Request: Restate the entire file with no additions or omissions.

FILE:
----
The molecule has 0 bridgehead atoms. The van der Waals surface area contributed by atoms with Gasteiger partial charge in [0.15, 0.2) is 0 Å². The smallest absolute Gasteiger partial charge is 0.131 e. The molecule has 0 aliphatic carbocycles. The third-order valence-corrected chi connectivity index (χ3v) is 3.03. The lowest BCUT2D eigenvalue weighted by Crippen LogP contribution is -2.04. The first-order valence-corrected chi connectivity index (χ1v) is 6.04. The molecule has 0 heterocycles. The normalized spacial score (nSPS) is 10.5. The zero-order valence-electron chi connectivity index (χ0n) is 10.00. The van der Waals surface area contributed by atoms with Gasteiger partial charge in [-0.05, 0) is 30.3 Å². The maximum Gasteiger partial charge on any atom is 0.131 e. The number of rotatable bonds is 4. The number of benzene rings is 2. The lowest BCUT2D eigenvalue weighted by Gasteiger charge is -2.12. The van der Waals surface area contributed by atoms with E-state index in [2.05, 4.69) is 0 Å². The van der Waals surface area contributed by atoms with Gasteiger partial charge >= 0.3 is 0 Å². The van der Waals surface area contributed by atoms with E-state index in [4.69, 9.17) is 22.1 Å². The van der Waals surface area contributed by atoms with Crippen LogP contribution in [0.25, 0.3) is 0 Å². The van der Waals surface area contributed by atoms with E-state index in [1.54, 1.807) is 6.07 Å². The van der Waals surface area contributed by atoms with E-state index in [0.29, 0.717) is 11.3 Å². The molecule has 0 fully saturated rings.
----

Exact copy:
The molecule has 0 bridgehead atoms. The van der Waals surface area contributed by atoms with Gasteiger partial charge in [0.15, 0.2) is 0 Å². The smallest absolute Gasteiger partial charge is 0.131 e. The molecule has 0 aliphatic carbocycles. The third-order valence-corrected chi connectivity index (χ3v) is 3.03. The lowest BCUT2D eigenvalue weighted by Crippen LogP contribution is -2.04. The first-order valence-corrected chi connectivity index (χ1v) is 6.04. The molecule has 0 heterocycles. The normalized spacial score (nSPS) is 10.5. The zero-order valence-electron chi connectivity index (χ0n) is 10.00. The van der Waals surface area contributed by atoms with Gasteiger partial charge in [-0.05, 0) is 30.3 Å². The maximum Gasteiger partial charge on any atom is 0.131 e. The number of rotatable bonds is 4. The number of benzene rings is 2. The lowest BCUT2D eigenvalue weighted by Gasteiger charge is -2.12. The van der Waals surface area contributed by atoms with E-state index in [2.05, 4.69) is 0 Å². The van der Waals surface area contributed by atoms with Gasteiger partial charge >= 0.3 is 0 Å². The van der Waals surface area contributed by atoms with E-state index in [4.69, 9.17) is 22.1 Å². The van der Waals surface area contributed by atoms with Crippen LogP contribution in [0.25, 0.3) is 0 Å². The van der Waals surface area contributed by atoms with E-state index in [1.54, 1.807) is 6.07 Å². The van der Waals surface area contributed by atoms with E-state index in [0.29, 0.717) is 11.3 Å². The molecule has 0 fully saturated rings.